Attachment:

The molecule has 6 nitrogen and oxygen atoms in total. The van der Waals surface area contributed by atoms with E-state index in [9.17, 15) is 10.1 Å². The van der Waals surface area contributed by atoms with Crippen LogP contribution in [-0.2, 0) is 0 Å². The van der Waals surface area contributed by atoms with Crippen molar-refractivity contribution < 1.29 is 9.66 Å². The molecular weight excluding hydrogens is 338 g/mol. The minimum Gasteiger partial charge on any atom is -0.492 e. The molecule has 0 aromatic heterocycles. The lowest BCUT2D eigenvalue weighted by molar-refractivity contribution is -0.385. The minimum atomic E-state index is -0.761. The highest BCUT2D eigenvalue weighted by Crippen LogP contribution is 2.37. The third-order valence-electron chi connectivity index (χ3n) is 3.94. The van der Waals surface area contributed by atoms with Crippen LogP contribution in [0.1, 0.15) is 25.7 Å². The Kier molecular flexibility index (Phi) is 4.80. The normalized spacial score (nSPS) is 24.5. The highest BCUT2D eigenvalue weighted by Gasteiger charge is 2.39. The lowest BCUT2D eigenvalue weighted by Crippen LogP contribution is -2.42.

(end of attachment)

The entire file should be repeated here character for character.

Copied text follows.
The molecule has 6 nitrogen and oxygen atoms in total. The van der Waals surface area contributed by atoms with E-state index in [9.17, 15) is 10.1 Å². The van der Waals surface area contributed by atoms with Crippen LogP contribution in [-0.2, 0) is 0 Å². The van der Waals surface area contributed by atoms with Crippen molar-refractivity contribution < 1.29 is 9.66 Å². The molecular weight excluding hydrogens is 338 g/mol. The minimum Gasteiger partial charge on any atom is -0.492 e. The molecule has 0 aromatic heterocycles. The lowest BCUT2D eigenvalue weighted by molar-refractivity contribution is -0.385. The minimum atomic E-state index is -0.761. The highest BCUT2D eigenvalue weighted by Crippen LogP contribution is 2.37. The third-order valence-electron chi connectivity index (χ3n) is 3.94. The van der Waals surface area contributed by atoms with Crippen LogP contribution in [0.1, 0.15) is 25.7 Å². The Kier molecular flexibility index (Phi) is 4.80. The normalized spacial score (nSPS) is 24.5. The highest BCUT2D eigenvalue weighted by Gasteiger charge is 2.39. The lowest BCUT2D eigenvalue weighted by Crippen LogP contribution is -2.42.